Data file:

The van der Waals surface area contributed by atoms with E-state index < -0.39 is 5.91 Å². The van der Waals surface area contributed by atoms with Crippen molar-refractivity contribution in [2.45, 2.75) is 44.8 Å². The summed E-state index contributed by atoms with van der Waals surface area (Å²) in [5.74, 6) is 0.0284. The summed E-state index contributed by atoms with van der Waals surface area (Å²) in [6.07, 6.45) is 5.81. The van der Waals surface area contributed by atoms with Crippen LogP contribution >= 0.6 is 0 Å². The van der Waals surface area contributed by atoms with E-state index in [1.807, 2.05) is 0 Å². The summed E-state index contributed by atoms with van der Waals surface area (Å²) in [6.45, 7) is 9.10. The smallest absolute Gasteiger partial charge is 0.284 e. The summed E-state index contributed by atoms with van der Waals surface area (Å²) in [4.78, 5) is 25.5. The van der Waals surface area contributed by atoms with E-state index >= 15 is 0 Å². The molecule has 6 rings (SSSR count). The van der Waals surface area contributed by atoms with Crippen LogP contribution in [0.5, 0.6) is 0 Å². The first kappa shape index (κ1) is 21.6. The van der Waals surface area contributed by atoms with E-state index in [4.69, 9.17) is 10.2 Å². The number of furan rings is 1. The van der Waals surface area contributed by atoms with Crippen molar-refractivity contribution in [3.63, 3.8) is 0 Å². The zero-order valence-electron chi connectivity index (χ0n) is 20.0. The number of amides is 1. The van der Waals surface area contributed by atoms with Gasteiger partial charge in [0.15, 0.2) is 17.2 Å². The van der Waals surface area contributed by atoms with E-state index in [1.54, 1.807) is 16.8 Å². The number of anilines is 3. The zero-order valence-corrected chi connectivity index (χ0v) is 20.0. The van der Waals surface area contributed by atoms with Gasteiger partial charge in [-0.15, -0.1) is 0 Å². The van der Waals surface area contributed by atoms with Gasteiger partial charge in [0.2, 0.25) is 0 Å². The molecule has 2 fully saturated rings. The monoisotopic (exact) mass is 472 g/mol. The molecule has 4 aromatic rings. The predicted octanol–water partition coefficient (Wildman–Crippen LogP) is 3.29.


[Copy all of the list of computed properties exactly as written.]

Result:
The van der Waals surface area contributed by atoms with E-state index < -0.39 is 5.91 Å². The van der Waals surface area contributed by atoms with Crippen molar-refractivity contribution in [2.45, 2.75) is 44.8 Å². The summed E-state index contributed by atoms with van der Waals surface area (Å²) in [5.74, 6) is 0.0284. The summed E-state index contributed by atoms with van der Waals surface area (Å²) in [6.07, 6.45) is 5.81. The van der Waals surface area contributed by atoms with Crippen LogP contribution >= 0.6 is 0 Å². The van der Waals surface area contributed by atoms with E-state index in [1.807, 2.05) is 0 Å². The summed E-state index contributed by atoms with van der Waals surface area (Å²) in [6.45, 7) is 9.10. The smallest absolute Gasteiger partial charge is 0.284 e. The summed E-state index contributed by atoms with van der Waals surface area (Å²) in [4.78, 5) is 25.5. The van der Waals surface area contributed by atoms with E-state index >= 15 is 0 Å². The molecule has 6 rings (SSSR count). The van der Waals surface area contributed by atoms with Crippen LogP contribution in [0.5, 0.6) is 0 Å². The first kappa shape index (κ1) is 21.6. The van der Waals surface area contributed by atoms with E-state index in [4.69, 9.17) is 10.2 Å². The number of furan rings is 1. The van der Waals surface area contributed by atoms with Crippen molar-refractivity contribution in [3.63, 3.8) is 0 Å². The zero-order valence-electron chi connectivity index (χ0n) is 20.0. The number of amides is 1. The van der Waals surface area contributed by atoms with Gasteiger partial charge in [0.15, 0.2) is 17.2 Å². The van der Waals surface area contributed by atoms with E-state index in [1.54, 1.807) is 16.8 Å². The number of anilines is 3. The zero-order valence-corrected chi connectivity index (χ0v) is 20.0. The van der Waals surface area contributed by atoms with Gasteiger partial charge in [-0.15, -0.1) is 0 Å². The van der Waals surface area contributed by atoms with Gasteiger partial charge in [0.2, 0.25) is 0 Å². The molecule has 2 fully saturated rings. The monoisotopic (exact) mass is 472 g/mol. The molecule has 4 aromatic rings. The predicted octanol–water partition coefficient (Wildman–Crippen LogP) is 3.29.